Thanks to whichever engineer decided that a thermal shutdown sensor was a good idea! It worked for me. Now, I suggest you don't test it yourself!
    Originally posted by ghettocruzer
    I was gung ho on building a PC [until] just recently. However, between my new phone having internet and GPS and all...and this kit...Im starting to have trouble justfiying it haha.
    Want to:
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  • #2
    That's good to know, might be time to add some insulation.
    Failure is not an option....



    It's installed by default on every version of Windows.

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    • #3
      That's a resiliant computer! When I first read the thread title, I was thinking some pictures with flames shooting out your vents would be below! I am glad I was wrong!

      Do you have any plans on fixing the circulation back there so that you can run your heater full blast and be ok?
      Fusion Brain Version 6 Released!
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      • #4
        Originally posted by 2k1Toaster View Post
        Do you have any plans on fixing the circulation back there so that you can run your heater full blast and be ok?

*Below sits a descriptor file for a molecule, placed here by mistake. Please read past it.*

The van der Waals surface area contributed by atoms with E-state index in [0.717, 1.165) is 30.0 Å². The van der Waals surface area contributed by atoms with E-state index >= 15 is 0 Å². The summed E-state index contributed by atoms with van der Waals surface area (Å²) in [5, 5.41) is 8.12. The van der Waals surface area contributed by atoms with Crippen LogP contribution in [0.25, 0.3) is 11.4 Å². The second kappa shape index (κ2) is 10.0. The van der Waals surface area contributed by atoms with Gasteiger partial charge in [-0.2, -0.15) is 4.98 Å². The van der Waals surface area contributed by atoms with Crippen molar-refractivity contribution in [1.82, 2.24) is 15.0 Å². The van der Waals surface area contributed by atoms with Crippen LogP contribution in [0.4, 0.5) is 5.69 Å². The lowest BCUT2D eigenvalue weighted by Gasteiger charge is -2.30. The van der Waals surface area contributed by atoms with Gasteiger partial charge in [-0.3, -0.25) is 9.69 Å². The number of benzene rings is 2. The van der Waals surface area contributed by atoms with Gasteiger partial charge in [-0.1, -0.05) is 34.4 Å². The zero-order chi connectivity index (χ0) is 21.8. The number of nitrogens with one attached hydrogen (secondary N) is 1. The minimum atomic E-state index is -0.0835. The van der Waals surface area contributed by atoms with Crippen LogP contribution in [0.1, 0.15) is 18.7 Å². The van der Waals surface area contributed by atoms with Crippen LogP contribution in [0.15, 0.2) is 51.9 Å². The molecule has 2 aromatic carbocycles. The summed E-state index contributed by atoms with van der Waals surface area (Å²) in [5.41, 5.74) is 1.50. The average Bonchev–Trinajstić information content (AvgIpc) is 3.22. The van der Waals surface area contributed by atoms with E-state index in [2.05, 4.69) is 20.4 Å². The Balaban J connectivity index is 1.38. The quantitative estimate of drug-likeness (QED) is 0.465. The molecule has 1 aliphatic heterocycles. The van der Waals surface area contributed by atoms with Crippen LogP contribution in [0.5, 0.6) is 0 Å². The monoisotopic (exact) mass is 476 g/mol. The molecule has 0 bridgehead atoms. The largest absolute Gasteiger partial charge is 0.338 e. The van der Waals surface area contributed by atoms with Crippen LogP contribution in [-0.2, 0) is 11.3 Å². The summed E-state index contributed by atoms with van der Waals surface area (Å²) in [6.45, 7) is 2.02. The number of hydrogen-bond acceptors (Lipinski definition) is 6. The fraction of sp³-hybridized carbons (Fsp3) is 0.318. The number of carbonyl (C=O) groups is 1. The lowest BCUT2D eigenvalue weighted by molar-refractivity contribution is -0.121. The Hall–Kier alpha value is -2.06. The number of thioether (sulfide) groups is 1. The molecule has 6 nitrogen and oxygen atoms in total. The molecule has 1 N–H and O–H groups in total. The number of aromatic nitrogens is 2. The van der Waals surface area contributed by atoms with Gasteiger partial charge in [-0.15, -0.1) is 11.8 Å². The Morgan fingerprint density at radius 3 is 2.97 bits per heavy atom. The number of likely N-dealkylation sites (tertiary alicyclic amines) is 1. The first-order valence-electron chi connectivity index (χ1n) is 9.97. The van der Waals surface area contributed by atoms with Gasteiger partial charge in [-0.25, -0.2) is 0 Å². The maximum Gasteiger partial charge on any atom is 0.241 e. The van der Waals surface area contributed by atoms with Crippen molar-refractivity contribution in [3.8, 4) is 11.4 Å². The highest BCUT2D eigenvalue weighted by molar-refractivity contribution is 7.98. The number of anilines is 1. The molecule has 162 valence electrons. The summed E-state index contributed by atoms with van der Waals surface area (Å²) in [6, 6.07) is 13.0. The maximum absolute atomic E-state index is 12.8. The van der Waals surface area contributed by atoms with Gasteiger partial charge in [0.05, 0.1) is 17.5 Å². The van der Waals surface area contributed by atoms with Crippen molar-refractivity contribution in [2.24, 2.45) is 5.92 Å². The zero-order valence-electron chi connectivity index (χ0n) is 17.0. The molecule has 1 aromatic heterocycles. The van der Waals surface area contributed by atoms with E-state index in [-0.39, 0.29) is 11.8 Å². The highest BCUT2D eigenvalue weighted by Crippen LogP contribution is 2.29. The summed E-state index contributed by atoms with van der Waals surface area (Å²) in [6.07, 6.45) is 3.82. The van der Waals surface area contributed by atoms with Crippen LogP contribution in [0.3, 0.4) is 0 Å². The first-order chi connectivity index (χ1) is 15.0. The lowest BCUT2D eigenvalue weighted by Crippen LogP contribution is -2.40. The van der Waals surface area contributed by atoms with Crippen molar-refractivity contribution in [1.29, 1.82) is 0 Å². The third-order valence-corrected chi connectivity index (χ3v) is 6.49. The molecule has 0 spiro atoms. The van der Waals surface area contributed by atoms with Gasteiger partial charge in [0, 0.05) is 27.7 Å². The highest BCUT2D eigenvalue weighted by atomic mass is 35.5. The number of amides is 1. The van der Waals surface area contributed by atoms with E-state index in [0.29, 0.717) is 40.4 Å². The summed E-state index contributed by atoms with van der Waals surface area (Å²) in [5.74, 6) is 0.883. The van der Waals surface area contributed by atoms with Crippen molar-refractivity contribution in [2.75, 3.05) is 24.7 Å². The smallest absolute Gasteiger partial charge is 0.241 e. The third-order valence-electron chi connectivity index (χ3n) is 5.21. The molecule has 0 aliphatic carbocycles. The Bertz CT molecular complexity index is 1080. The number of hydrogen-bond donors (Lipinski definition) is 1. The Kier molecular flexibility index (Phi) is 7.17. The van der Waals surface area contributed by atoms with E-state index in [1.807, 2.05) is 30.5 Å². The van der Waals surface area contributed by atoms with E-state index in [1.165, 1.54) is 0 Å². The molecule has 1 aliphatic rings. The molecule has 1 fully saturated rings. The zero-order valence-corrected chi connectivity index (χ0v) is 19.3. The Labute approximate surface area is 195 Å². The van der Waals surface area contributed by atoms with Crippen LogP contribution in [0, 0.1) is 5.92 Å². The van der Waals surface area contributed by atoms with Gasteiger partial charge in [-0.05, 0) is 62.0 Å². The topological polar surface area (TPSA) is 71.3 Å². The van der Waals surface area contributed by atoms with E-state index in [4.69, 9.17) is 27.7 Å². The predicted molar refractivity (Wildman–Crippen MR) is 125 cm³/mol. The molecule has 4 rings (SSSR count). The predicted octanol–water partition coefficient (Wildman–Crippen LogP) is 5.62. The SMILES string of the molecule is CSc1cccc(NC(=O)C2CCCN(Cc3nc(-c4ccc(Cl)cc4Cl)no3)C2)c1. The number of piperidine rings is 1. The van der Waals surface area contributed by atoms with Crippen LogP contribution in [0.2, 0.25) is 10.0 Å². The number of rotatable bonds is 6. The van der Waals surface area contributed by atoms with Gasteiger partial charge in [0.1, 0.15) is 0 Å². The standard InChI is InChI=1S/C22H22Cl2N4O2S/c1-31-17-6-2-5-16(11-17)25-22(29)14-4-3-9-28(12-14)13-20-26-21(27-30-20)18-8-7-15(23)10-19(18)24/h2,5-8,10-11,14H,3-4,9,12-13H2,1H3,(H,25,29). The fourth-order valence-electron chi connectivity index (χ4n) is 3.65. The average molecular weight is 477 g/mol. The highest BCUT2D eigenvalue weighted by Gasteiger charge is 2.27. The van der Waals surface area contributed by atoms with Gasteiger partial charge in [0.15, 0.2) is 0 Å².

The problem is actually that the dash piece that connects the passenger vents to the heating system leak hot air into the dash, which is where the Mini picks up its intake air.

        It's difficult to fix because the pieces don't mate until the dash is back on and there's very little room to get your hands around them to tape them up or whatever. Not only that, but you can't fix the leaks completely because the mechanism that makes the vent open or close operates using a slit in duct that leaks when it is in the open position but not in the closed position.

        Anyhow, I can still run the heat full blast. I just have about 3/4 of it coming out the feet or I close the two center vents and it comes out the driver/passenger side. With seat heaters, I've never had an issue with being cold in the car because of that.

        What I OUGHT to do is put temperature sensors in there and have the Mini monitor the intake temps and automatically adjust the air flow when it begins to warm up.
        Originally posted by ghettocruzer